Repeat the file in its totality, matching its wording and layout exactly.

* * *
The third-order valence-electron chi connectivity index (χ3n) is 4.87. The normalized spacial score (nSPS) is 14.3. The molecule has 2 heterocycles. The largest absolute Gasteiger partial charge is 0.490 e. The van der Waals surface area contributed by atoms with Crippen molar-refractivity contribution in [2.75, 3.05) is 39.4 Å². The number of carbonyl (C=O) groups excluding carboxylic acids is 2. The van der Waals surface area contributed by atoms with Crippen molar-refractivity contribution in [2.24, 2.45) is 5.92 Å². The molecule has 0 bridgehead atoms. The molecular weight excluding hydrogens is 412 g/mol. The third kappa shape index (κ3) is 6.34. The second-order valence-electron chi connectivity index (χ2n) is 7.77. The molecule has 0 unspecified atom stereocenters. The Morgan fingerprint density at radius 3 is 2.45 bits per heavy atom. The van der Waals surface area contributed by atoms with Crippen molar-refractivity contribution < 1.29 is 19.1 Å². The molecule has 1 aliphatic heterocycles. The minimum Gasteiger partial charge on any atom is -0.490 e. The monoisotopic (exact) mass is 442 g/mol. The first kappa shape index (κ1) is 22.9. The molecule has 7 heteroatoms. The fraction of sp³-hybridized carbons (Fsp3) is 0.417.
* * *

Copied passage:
The third-order valence-electron chi connectivity index (χ3n) is 4.87. The normalized spacial score (nSPS) is 14.3. The molecule has 2 heterocycles. The largest absolute Gasteiger partial charge is 0.490 e. The van der Waals surface area contributed by atoms with Crippen molar-refractivity contribution in [2.75, 3.05) is 39.4 Å². The number of carbonyl (C=O) groups excluding carboxylic acids is 2. The van der Waals surface area contributed by atoms with Crippen molar-refractivity contribution in [2.24, 2.45) is 5.92 Å². The molecule has 0 bridgehead atoms. The molecular weight excluding hydrogens is 412 g/mol. The third kappa shape index (κ3) is 6.34. The second-order valence-electron chi connectivity index (χ2n) is 7.77. The molecule has 0 unspecified atom stereocenters. The Morgan fingerprint density at radius 3 is 2.45 bits per heavy atom. The van der Waals surface area contributed by atoms with Crippen molar-refractivity contribution < 1.29 is 19.1 Å². The molecule has 1 aliphatic heterocycles. The minimum Gasteiger partial charge on any atom is -0.490 e. The monoisotopic (exact) mass is 442 g/mol. The first kappa shape index (κ1) is 22.9. The molecule has 7 heteroatoms. The fraction of sp³-hybridized carbons (Fsp3) is 0.417.